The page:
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Job Insider: How to Transition into Copywriting from Another Career

Updated: Jan 16

How do you transition into copywriting from another career?

I often hear from newsletter subscribers who feel burnt out in their careers. The most common story I receive—probably because I work in tech—is from developers and IT professionals. They’re burnt out from coding and constantly putting out digital fires. They'd rather put their creativity to the test. Copywriting seems to them like a great option (and I agree!).

Another group I hear from regularly are journalists. In their case, most want to leverage their writing chops to work with businesses. Why? Because businesses tend to pay more and have more projects than publications. Copywriting is an opportunity to earn a better living as a writer.

So, let's talk about what a copywriting career is actually like and how you might be able to break into it. I began my freelance copywriting business six and a half years ago. In this article, I'll break down how I would transition into copywriting if I had to start from scratch today.

Copywriter job description

What does a copywriter do?

A copywriter is someone who works in the marketing industry. They write the words that are used in TV commercials, web pages, sales scripts, digital ads, and direct mail campaigns to persuade someone to make a purchase.

Think of copywriters as salespeople. Instead of picking up the phone to speak with leads, copywriters do their selling through the written word.

A day in the life: Is copywriting a good career?

Copywriting careers fall into three general buckets: in-house, agency, and freelance.

Most of the people I hear from in my newsletter aspire to be freelancers because of the autonomy of working for yourself. But there are incredible benefits to each of these copywriting career buckets. Let’s explore a day in the life of each.

In-house copywriting career

In-house copywriters work for one company. They report to the marketing department of a single organization, drafting everything from the website to the advertising copy. The upside of working as an in-house copywriter is that you get to imbed yourself in a team and help build something for the long term. Instead of constantly changing focus and being onboarded to new teams and projects, you can become a master writer for that one brand.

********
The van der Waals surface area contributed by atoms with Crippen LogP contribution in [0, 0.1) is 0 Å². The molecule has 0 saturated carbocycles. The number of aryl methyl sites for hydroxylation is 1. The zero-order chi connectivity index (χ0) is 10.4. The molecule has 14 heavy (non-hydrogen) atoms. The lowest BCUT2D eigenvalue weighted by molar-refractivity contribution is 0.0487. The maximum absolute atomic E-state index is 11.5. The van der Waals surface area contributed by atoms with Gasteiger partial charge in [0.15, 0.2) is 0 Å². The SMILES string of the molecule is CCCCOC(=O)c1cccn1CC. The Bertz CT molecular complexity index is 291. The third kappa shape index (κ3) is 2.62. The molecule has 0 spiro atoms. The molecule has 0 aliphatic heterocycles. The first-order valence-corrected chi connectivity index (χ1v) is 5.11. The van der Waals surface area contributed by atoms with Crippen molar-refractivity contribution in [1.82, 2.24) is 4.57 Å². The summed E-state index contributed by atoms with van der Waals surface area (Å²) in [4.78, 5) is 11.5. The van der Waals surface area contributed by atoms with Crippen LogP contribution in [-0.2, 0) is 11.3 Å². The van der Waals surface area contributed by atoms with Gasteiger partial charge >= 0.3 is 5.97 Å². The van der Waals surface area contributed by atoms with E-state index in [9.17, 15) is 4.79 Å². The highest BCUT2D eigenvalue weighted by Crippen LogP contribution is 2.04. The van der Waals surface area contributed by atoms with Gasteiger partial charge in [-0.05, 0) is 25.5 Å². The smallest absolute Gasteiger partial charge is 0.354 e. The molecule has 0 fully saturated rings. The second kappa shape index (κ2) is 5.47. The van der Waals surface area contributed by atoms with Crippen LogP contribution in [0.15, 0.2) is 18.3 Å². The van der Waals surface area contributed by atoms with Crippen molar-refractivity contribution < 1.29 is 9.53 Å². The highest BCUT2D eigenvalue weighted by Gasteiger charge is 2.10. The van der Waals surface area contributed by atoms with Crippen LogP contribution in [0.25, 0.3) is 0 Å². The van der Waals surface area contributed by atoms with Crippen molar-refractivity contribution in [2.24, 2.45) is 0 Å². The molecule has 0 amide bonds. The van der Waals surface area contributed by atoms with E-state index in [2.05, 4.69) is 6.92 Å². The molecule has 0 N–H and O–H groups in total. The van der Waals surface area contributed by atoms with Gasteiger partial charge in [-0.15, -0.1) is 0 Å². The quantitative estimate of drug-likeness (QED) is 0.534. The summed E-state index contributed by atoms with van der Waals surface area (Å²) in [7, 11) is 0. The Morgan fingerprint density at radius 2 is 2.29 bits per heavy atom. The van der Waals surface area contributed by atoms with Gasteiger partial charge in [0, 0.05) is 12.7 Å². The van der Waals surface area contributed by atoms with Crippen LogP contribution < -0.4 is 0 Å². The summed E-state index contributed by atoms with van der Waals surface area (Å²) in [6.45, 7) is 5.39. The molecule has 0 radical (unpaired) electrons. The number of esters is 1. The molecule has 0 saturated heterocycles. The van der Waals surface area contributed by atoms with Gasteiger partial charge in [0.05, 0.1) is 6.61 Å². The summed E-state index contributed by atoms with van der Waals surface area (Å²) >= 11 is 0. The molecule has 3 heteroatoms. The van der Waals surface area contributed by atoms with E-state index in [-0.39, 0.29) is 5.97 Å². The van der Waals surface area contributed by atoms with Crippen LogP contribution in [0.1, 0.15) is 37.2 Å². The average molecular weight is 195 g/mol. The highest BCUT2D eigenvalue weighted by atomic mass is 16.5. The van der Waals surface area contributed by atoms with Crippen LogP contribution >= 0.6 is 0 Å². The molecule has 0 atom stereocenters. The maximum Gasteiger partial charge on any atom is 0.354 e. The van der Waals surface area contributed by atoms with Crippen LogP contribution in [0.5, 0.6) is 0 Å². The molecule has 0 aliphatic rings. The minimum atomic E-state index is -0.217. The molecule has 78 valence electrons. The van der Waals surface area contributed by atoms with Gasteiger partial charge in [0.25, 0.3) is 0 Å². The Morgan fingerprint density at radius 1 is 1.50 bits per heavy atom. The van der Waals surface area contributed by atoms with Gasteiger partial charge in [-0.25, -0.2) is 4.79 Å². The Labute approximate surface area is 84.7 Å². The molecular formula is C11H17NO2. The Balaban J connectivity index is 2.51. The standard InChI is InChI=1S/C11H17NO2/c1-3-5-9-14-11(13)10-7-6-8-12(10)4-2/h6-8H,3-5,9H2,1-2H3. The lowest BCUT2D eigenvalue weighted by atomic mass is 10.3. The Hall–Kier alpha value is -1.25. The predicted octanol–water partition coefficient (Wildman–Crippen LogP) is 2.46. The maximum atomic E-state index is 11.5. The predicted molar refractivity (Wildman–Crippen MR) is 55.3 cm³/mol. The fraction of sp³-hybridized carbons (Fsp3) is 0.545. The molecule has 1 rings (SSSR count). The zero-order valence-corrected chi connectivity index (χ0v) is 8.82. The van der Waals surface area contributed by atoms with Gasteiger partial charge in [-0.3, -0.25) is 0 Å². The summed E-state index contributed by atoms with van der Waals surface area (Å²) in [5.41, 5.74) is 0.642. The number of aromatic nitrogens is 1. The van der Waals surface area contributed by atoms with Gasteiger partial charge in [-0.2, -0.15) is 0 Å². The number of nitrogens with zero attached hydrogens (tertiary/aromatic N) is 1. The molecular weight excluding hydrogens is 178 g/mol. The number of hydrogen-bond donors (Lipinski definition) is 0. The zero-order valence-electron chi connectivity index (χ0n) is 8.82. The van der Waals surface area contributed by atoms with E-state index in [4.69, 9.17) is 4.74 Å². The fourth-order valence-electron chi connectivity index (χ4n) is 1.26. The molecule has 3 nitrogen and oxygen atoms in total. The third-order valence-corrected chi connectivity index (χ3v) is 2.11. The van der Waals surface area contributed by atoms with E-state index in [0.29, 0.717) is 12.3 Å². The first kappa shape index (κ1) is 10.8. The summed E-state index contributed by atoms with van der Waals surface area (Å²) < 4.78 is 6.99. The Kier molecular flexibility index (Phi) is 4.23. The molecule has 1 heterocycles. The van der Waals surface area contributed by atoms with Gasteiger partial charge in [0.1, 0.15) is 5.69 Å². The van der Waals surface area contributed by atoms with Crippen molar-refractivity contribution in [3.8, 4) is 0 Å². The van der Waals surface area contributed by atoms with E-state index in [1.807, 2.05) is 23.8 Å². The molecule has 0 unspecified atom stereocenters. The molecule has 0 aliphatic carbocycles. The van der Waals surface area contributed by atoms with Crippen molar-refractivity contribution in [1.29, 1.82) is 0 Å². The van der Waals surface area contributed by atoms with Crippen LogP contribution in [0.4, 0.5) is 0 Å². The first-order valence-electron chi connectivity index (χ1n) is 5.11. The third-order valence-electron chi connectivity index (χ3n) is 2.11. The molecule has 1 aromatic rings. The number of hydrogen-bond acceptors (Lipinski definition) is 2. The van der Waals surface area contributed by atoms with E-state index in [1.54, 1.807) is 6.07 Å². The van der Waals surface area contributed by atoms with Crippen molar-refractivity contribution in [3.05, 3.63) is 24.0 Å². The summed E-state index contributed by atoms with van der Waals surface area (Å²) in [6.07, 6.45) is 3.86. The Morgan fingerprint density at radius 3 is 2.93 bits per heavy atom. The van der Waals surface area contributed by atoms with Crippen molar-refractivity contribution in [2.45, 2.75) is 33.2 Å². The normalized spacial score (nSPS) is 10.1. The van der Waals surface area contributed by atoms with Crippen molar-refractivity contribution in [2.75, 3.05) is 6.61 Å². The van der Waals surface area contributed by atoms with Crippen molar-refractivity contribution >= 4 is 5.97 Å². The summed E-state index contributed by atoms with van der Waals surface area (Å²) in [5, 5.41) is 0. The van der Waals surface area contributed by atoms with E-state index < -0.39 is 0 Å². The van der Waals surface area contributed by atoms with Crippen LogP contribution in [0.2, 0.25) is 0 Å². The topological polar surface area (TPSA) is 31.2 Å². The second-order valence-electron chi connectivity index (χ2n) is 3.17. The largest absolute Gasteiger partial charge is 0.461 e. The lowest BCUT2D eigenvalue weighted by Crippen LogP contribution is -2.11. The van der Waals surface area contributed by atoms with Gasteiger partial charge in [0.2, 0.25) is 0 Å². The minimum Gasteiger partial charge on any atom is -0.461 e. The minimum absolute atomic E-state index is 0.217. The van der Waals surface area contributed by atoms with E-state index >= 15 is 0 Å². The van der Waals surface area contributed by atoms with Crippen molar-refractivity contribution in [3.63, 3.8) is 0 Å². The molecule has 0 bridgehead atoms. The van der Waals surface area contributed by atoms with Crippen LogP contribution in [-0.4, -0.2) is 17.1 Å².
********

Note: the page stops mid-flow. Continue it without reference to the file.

One of the most obvious benefits of in-house copywriting is a salary. You get paid to write! Plus, working for a company often means receiving additional benefits retirement matches, health and life insurance, and stock option benefits, among other perks.

So, who are the best people to work in-house? My bet would be people who are excited about the brand they’re working for. In-house copywriters can help form the voice and tone of their company, defining over time who the company is and how it communicates with its customers.

Agency copywriting career

Agency copywriting careers carry many of the benefits of in-house copywriters, with a few key differences. Rather than working for one company, agency copywriters might work with several brands at once. If you enjoy variety in your workweek, agency copywriting might be an ideal career.

One way to think of agency copywriting is that it brings together the best of freelancing with the best of in-house work. For example, freelancers also get to partner with many people and brands, but they also carry heavy risks: if freelancers don’t find clients, they don’t get paid!

At an agency, you can work with many clients while also enjoying the steady salary and benefits of working for an established company. The downside is that agency life has a negative stereotype: working around the clock. Many agencies must produce remarkable work on short deadlines. If you’re trying to achieve work-life balance, better read some Glassdoor reviews before applying to any agency.

Freelance copywriting career

I’ll try to hold myself back here because I’m heavily biased toward freelance copywriting. It’s the best job I’ve ever had. So, here’s my experience:

As a freelance copywriter, I work with many companies across industries (though I’m focused on tech). I get to (mostly) set my own schedule. I earn way more working for myself from home than I ever earned working a 9-5 job.

But let’s not ignore the downsides. Freelancing is very risky. If you don’t build a reliable system for finding clients, your income can dry up overnight. This is the dreaded “feast or famine” that people talk about in business. One day you’ll be earning more money than you ever imagined. A month later, you’re at your desk wondering where all the work and paychecks went.